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Application of data analytics and machine learning on data collected by smartphones to understand human behavioural patterns



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A growing number of health studies seek to leverage smartphone-based recording to continuously monitor consenting participants’ health behaviours, including those related to mental health, mobility, and activity. So as to better understand health risks and the influence of the environment on human physical and mental health conditions, such studies commonly use smartphones to collect health behaviour relevant metrics such as screen state, app usage, location, activity level, browsing behaviour, etc. They also typically use survey instruments incorporating questionnaires, voice recordings, photos, multi-media content on which the user is asked to provide feedback, etc. When the data volume and variety grow substantially --- such as is common with sensed data --- then challenges associated with data quantity, quality, diversity, trustworthiness, etc. also increase significantly. Because most health scientists are unfamiliar with tools and concepts required for effective analysis of such high-volume and high-velocity data, it is challenging for health scientists alone to perform the computationally intensive analyses needed to secure certain types of insight from the collected data. The primary objective of this thesis is to provide computational mechanisms to support research teams associated with 3 distinct case studies utilizing smartphone-based data, so as to help obtain insights accessible to team health scientists. The data sets for these three studies were collected from participants using a pre-existing smartphone based application named Ethica. Such data was accumulated over a period ranging from 2 weeks to 6 months – with the study period differing across the three studies – through a set of surveys and mobile sensors such as those for the battery, screen state, GPS, etc. This thesis addresses three significant challenges associated with the extraction and processing of smartphone data. The first is the computational burden and intricacies associated with data extraction, preprocessing and analytic steps. The second consists of a need for handling omitted and missing data points with the help of machine learning and statistical methods. The final challenge covered here is to secure valuable findings from these data sets through exploratory analysis following examination of participant adherence patterns and evaluation of the quantity and quality of the data collected. The methods applied in this thesis are useful for other studies using the Ethica platform because of the shared structure of Ethica datasets and the capacity of the code to be reused and readily adapted for other such datasets.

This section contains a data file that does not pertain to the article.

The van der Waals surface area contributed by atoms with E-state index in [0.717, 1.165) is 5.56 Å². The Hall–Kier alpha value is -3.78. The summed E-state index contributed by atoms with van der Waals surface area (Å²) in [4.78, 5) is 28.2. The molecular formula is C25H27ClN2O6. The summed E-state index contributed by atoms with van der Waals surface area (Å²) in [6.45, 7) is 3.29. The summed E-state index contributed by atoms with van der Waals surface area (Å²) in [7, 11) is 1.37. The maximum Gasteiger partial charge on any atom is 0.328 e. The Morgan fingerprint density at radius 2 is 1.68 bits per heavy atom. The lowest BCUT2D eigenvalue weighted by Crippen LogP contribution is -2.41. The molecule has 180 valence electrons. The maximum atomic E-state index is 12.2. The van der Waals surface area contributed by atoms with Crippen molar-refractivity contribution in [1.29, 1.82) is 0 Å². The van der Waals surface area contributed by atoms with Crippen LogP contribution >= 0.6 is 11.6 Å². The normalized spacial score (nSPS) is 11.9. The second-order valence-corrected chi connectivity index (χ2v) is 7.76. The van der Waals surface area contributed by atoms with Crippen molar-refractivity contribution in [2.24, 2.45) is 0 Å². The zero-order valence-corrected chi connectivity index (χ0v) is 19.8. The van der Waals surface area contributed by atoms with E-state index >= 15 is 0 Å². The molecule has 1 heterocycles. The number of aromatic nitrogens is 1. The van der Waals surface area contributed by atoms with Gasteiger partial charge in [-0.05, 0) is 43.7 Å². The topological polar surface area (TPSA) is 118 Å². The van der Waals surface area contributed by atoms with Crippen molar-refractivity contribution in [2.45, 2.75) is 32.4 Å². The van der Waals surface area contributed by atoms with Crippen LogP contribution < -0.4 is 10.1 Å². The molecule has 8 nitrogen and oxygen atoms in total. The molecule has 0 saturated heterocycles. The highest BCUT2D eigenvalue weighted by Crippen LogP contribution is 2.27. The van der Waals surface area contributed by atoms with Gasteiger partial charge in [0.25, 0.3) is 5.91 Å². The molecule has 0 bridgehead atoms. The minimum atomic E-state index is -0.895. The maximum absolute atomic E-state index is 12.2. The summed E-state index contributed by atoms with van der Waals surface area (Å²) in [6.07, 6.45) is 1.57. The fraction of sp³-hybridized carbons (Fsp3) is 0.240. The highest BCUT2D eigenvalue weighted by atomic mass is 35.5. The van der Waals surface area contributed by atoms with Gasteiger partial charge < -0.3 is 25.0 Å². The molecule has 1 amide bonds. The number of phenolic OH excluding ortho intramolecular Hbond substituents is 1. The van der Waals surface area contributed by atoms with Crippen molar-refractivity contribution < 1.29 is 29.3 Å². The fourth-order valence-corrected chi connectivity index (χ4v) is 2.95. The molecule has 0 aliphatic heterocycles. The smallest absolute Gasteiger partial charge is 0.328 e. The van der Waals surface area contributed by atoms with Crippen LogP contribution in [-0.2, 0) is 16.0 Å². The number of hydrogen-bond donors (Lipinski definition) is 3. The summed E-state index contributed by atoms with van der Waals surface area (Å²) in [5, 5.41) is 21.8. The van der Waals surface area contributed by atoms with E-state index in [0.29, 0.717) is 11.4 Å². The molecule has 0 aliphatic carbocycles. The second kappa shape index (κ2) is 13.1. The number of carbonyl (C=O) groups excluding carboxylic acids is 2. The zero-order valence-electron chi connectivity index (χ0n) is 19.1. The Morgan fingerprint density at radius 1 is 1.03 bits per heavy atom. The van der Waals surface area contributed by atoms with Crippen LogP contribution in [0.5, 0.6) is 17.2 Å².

Machine learning, Data analysis, big data, simulation modelling, computational statistics, behavioural patterns, smartphone data, data analytics, statistical analysis, exploratory analysis, quantitative analysis, healthdata, Scala and Spark, human behavior, healthscientists, computerscience research



Master of Science (M.Sc.)


Computer Science


Computer Science


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